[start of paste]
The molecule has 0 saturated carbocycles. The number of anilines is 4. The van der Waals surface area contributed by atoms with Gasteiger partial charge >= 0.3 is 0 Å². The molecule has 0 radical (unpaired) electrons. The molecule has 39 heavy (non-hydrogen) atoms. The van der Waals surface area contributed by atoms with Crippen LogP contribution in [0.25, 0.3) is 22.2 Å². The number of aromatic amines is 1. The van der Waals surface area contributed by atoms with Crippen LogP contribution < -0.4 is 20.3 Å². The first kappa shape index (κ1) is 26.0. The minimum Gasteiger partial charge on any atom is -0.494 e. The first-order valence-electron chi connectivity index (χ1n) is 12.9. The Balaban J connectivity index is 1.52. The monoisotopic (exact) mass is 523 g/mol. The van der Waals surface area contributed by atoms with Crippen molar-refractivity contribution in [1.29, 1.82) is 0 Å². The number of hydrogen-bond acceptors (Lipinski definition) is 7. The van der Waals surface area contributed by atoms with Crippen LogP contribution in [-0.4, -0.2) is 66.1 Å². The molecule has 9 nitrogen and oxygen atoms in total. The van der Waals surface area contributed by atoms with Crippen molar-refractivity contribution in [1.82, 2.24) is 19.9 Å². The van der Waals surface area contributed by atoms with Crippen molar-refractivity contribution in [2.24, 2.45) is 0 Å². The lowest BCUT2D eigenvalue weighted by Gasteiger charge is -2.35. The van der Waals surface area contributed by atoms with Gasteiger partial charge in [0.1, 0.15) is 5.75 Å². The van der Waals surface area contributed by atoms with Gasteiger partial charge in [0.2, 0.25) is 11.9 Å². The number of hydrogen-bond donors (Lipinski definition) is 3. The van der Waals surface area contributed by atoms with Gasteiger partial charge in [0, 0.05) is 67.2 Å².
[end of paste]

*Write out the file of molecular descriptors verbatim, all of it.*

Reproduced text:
The molecule has 0 saturated carbocycles. The number of anilines is 4. The van der Waals surface area contributed by atoms with Gasteiger partial charge >= 0.3 is 0 Å². The molecule has 0 radical (unpaired) electrons. The molecule has 39 heavy (non-hydrogen) atoms. The van der Waals surface area contributed by atoms with Crippen LogP contribution in [0.25, 0.3) is 22.2 Å². The number of aromatic amines is 1. The van der Waals surface area contributed by atoms with Crippen LogP contribution < -0.4 is 20.3 Å². The first kappa shape index (κ1) is 26.0. The minimum Gasteiger partial charge on any atom is -0.494 e. The first-order valence-electron chi connectivity index (χ1n) is 12.9. The Balaban J connectivity index is 1.52. The monoisotopic (exact) mass is 523 g/mol. The van der Waals surface area contributed by atoms with Crippen molar-refractivity contribution in [1.29, 1.82) is 0 Å². The number of hydrogen-bond acceptors (Lipinski definition) is 7. The van der Waals surface area contributed by atoms with Crippen LogP contribution in [-0.4, -0.2) is 66.1 Å². The molecule has 9 nitrogen and oxygen atoms in total. The van der Waals surface area contributed by atoms with Crippen molar-refractivity contribution in [1.82, 2.24) is 19.9 Å². The van der Waals surface area contributed by atoms with Crippen molar-refractivity contribution in [2.24, 2.45) is 0 Å². The lowest BCUT2D eigenvalue weighted by Gasteiger charge is -2.35. The van der Waals surface area contributed by atoms with Gasteiger partial charge in [0.1, 0.15) is 5.75 Å². The van der Waals surface area contributed by atoms with Gasteiger partial charge in [0.2, 0.25) is 11.9 Å². The number of hydrogen-bond donors (Lipinski definition) is 3. The van der Waals surface area contributed by atoms with Gasteiger partial charge in [0, 0.05) is 67.2 Å².